By Guest Blogger Amy Rodgers

I am a big believer that every woman needs their own toolbox. I’m not talking about the metal kind that most men have in their garage. I’m talking about a skill tool box that we keep at our side to help us do our jobs and tackle challenges that we face in our careers and lives. Women need different tools than men to be successful, but once we recognize what these tools are and put them in our toolbox, the sky is the limit on what we can accomplish.

As a Human Resources Executive and business leader for over twenty years, I have had the unique experience to watch and help women navigate career decisions and personal challenges both in and out of the office. Through this great experience and my own journey of trial and error, I have learned what tools women need in their toolbox and when to use them.

One of the most important tools we can have in our tool box, but sometimes forget to use, is the Power of “What if?” It’s understandable, as life gets busy, and balancing careers, motherhood and families is a tough job that takes all, or most of our energy every week. But, what if we took a few minutes once in a while to ask ourselves “What if?” when we were navigating through career and personal decisions that have a direct impact on our success and happiness?


It’s a powerful question and powerful tool. Here’s why. When we ask ourselves “What if?” we are opening up the opportunity to explore possibilities that we may have thought couldn’t happen to us. “What if?” also leads to that next question, “What would it look like?” which helps us envision a plan that could get us to something greater for ourselves.

I hate to admit this, but sometimes as women, we can forget to channel our confidence to believe that we can get exactly what we want or need if we ask for it, and develop a plan to get there. We can sabotage ourselves by not giving permission to have what we need to be happy. That’s where the power of “What If?” kicks in to help.

Here are some examples of “What if?” in action:

“What if I gave myself permission to take time for myself every week so I feel more balanced. What would balance look like? Maybe two hours a week for a DIY hobby or yoga class would make me so much happier for myself and my family. “

“What if I could negotiate terms that would make that next job worth it to me? What would that offer look like? Perhaps getting that next job at a competitive salary and flexibility would give me the opportunity to thrive and make my next career move more rewarding.”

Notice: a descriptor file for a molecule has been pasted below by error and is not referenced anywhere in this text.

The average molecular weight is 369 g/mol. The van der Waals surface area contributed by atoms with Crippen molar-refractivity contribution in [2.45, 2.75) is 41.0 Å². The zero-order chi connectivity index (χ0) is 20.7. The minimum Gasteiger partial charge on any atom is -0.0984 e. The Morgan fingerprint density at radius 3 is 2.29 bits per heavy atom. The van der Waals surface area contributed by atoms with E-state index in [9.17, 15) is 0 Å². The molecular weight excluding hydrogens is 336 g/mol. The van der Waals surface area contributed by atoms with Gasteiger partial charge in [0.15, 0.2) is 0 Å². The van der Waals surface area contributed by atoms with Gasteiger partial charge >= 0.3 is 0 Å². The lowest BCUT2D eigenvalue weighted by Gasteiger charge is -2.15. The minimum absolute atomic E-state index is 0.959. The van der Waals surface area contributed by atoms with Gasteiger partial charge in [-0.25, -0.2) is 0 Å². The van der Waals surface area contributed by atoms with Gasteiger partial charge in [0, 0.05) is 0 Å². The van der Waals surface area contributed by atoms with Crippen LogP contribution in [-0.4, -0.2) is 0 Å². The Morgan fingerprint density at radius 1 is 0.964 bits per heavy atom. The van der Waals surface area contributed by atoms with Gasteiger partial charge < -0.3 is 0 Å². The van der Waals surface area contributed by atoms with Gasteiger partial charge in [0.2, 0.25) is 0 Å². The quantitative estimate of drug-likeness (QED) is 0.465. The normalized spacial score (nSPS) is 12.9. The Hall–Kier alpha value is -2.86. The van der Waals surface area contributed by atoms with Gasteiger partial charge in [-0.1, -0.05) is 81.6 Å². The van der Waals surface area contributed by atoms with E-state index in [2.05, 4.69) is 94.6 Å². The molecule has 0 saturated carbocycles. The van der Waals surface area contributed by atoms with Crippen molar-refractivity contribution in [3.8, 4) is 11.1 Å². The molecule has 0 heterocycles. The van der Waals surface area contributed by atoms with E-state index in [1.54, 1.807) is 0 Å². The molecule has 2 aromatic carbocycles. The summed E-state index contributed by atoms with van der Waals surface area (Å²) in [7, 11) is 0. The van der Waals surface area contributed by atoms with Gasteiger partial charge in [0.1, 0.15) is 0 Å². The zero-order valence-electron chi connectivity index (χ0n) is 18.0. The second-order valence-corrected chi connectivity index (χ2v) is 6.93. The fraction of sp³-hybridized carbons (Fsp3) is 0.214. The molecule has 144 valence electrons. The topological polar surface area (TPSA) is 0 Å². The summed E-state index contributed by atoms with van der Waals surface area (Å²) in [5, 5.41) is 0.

Using your “What if” tool can also be helpful to fix “No because.” While sometimes, we may conclude that it’s not possible to achieve career steps or balance for valid reasons, we have to be careful not to shut down real opportunities or real needs for the wrong reasons.

As women and mothers, we have a tendency to put all others first before us and shortchange ourselves. However, if we allow ourselves to explore the possibility first, that is truly half the battle. If we are open, we can build ourselves a wonderful toolbox and create amazing stories of success and satisfaction by harnessing the power of “What if?”



Amy Rodger’s career in Global Human Resources over the last twenty years has given her real experience on the front line of issues that affect women. First as a “Working Woman”, now as a “Working Mom” with two young girls, Amy sees the challenges, the roadblocks and the hard work it takes for us to thrive in our careers, strike balance within our personal lives, and to be our best.

Amy is passionate about figuring it out, helping others and connecting with other women who can relate. Her blog Chicago Working Women explores how we can put our determination to work and how to get “perfect” out of our vocabulary.

On this Friday heading into the weekend, I thought this short post, but powerful post could really open us up to possibility. The power of “What If?” is strong, and I hope you will examine that question in your own life, and see how you can make some more positive changes for yourself in 2016.

Have you ever thought, “What If?”